Green tea (thanks Madi!)
1 taiyaki
1 peach flavored softserve
1 age pork man"

The great thing was that you could eat and drink in the 2-hour lines. And people let each other get out of line to buy vending machine drinks and food. Which allowed us all to survive the waits. Actually it was really beautiful weather that day, not too hot at all but hydration is important regardless of the weather.

While looking at the monitor in the bus:
"That's not how acronyms work:
Chuo Highwaybus AlliaNCE"

Upon seeing that the word for street, doori, is almost always translated as "avenue" on highway signs:
"Who decided every street was an avenue?"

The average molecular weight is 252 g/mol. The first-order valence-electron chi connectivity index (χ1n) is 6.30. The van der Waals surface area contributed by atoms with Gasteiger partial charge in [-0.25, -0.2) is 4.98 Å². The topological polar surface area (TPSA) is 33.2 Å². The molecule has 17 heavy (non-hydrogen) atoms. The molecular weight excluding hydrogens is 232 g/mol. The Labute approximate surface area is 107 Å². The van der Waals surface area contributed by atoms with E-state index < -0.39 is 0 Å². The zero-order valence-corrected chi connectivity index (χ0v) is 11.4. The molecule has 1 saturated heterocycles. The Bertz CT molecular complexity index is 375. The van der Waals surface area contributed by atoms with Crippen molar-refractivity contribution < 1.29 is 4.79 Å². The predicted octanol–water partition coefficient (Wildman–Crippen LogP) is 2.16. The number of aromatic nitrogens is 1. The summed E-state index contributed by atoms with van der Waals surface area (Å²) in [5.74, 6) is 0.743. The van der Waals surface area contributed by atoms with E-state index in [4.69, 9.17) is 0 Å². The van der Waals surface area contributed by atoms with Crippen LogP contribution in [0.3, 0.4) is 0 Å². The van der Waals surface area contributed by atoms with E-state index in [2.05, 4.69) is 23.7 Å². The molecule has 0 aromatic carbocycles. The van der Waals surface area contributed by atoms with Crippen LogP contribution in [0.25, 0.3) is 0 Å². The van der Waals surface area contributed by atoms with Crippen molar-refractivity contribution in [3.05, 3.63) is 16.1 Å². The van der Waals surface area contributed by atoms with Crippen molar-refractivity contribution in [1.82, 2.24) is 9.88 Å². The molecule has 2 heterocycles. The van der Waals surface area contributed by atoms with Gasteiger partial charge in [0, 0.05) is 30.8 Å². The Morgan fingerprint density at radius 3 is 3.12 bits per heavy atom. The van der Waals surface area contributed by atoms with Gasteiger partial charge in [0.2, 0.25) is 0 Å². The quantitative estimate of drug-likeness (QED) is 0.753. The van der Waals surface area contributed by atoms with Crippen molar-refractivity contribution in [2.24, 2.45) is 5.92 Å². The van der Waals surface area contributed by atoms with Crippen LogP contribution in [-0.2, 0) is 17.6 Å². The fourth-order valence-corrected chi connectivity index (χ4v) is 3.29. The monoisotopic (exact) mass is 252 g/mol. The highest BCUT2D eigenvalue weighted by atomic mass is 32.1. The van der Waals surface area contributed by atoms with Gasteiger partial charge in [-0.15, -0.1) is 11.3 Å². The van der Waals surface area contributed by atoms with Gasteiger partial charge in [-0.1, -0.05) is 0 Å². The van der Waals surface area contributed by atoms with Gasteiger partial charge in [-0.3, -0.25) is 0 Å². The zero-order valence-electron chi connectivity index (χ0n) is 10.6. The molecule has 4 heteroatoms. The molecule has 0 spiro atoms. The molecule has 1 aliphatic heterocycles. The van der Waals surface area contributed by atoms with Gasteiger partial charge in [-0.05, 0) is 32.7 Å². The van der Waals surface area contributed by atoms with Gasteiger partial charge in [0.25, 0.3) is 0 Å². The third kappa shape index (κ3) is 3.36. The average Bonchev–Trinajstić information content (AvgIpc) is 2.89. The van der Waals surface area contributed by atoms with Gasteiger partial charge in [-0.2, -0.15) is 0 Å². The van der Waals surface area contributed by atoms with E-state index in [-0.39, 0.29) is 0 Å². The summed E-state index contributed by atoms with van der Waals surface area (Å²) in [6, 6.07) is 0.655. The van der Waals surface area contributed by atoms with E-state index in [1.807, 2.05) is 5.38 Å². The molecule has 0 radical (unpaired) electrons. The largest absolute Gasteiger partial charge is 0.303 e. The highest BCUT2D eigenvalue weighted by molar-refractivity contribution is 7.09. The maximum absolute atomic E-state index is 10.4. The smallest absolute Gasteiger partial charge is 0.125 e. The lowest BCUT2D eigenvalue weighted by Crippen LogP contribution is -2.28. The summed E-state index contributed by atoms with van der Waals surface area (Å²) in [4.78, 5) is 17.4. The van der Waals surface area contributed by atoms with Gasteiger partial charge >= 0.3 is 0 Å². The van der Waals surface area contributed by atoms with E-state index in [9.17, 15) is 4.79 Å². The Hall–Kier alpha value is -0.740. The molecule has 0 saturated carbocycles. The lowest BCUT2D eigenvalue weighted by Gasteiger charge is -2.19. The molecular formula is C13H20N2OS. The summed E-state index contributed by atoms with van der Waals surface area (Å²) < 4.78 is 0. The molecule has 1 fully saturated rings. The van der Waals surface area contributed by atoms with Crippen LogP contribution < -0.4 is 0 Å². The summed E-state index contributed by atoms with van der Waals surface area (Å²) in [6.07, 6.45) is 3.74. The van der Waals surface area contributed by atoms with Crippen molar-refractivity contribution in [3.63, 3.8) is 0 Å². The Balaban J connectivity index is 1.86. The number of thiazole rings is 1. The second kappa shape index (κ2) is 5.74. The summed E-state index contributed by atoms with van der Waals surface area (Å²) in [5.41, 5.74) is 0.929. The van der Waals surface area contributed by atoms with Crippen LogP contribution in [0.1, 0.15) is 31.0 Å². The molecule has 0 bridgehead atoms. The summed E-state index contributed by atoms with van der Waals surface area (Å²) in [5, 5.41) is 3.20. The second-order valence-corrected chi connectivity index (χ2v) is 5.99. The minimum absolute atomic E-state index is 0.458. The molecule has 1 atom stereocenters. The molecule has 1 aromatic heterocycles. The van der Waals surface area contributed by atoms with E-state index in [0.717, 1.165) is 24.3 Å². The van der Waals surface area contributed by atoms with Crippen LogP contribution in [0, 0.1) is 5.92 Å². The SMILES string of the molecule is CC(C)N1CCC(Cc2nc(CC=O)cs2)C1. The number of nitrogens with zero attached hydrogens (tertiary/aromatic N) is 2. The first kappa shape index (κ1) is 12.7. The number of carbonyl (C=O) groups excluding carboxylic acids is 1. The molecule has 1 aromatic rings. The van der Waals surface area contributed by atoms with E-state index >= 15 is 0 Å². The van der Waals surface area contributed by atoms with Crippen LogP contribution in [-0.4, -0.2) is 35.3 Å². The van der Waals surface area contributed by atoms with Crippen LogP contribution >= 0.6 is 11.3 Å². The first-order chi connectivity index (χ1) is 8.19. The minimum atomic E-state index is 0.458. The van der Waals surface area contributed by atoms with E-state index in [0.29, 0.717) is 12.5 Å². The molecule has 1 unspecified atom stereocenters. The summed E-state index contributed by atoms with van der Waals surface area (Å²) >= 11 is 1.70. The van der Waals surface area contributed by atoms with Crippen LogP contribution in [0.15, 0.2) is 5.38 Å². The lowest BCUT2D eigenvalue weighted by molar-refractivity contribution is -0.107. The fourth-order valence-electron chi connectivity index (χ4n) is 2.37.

The strangest part is that they tend to actually leave the Japanese word for street on there, so you get  Chuo-doori Avenue and Waseda-doori Avenue and Meiji-doori Avenue and stuff. Why "avenue"? Why not throw in some "boulevards" and some "places" and some plain ol' "streets" for good measure?

Cool things I've done recently

Posted by Shaun

This post is going to take the form of a list because I've been terribly neglectful of this blog.
And I'm not actually that sorry because I'm in oh-my-goodness-20-days-left-in-Japan mode and I've been that way since day 50 or so, so don't blame me for not wanting to stay in my house and blog.

This post is actually only happening because 1) I'm in the library and supposed to be working on a presentation and 2) I want to brag about the cool stuff I'm planning for this and next week.

Stuff I've done (thanks to the dates in my planner...):

1) Watched a traditional dance performance I totally didn't understand